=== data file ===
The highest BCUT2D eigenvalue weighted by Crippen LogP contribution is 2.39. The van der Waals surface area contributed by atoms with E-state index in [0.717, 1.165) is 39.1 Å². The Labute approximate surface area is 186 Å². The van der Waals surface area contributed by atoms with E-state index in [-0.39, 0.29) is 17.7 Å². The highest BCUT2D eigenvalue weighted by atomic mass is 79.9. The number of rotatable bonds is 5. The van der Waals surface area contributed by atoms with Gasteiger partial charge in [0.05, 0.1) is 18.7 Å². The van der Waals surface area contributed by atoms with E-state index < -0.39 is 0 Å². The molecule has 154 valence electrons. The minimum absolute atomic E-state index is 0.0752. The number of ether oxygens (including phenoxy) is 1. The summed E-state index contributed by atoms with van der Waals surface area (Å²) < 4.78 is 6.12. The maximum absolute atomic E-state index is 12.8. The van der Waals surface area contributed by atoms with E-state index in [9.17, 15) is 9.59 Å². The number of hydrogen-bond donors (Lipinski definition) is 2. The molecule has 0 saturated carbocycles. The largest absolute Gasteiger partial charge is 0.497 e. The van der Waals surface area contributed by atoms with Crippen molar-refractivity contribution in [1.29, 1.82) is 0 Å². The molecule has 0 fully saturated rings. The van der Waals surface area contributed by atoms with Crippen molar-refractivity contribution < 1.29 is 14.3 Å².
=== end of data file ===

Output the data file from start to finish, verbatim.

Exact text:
The highest BCUT2D eigenvalue weighted by Crippen LogP contribution is 2.39. The van der Waals surface area contributed by atoms with E-state index in [0.717, 1.165) is 39.1 Å². The Labute approximate surface area is 186 Å². The van der Waals surface area contributed by atoms with E-state index in [-0.39, 0.29) is 17.7 Å². The highest BCUT2D eigenvalue weighted by atomic mass is 79.9. The number of rotatable bonds is 5. The van der Waals surface area contributed by atoms with Gasteiger partial charge in [0.05, 0.1) is 18.7 Å². The van der Waals surface area contributed by atoms with E-state index < -0.39 is 0 Å². The molecule has 154 valence electrons. The minimum absolute atomic E-state index is 0.0752. The number of ether oxygens (including phenoxy) is 1. The summed E-state index contributed by atoms with van der Waals surface area (Å²) < 4.78 is 6.12. The maximum absolute atomic E-state index is 12.8. The van der Waals surface area contributed by atoms with E-state index in [9.17, 15) is 9.59 Å². The number of hydrogen-bond donors (Lipinski definition) is 2. The molecule has 0 saturated carbocycles. The largest absolute Gasteiger partial charge is 0.497 e. The van der Waals surface area contributed by atoms with Crippen molar-refractivity contribution in [1.29, 1.82) is 0 Å². The molecule has 0 fully saturated rings. The van der Waals surface area contributed by atoms with Crippen molar-refractivity contribution < 1.29 is 14.3 Å².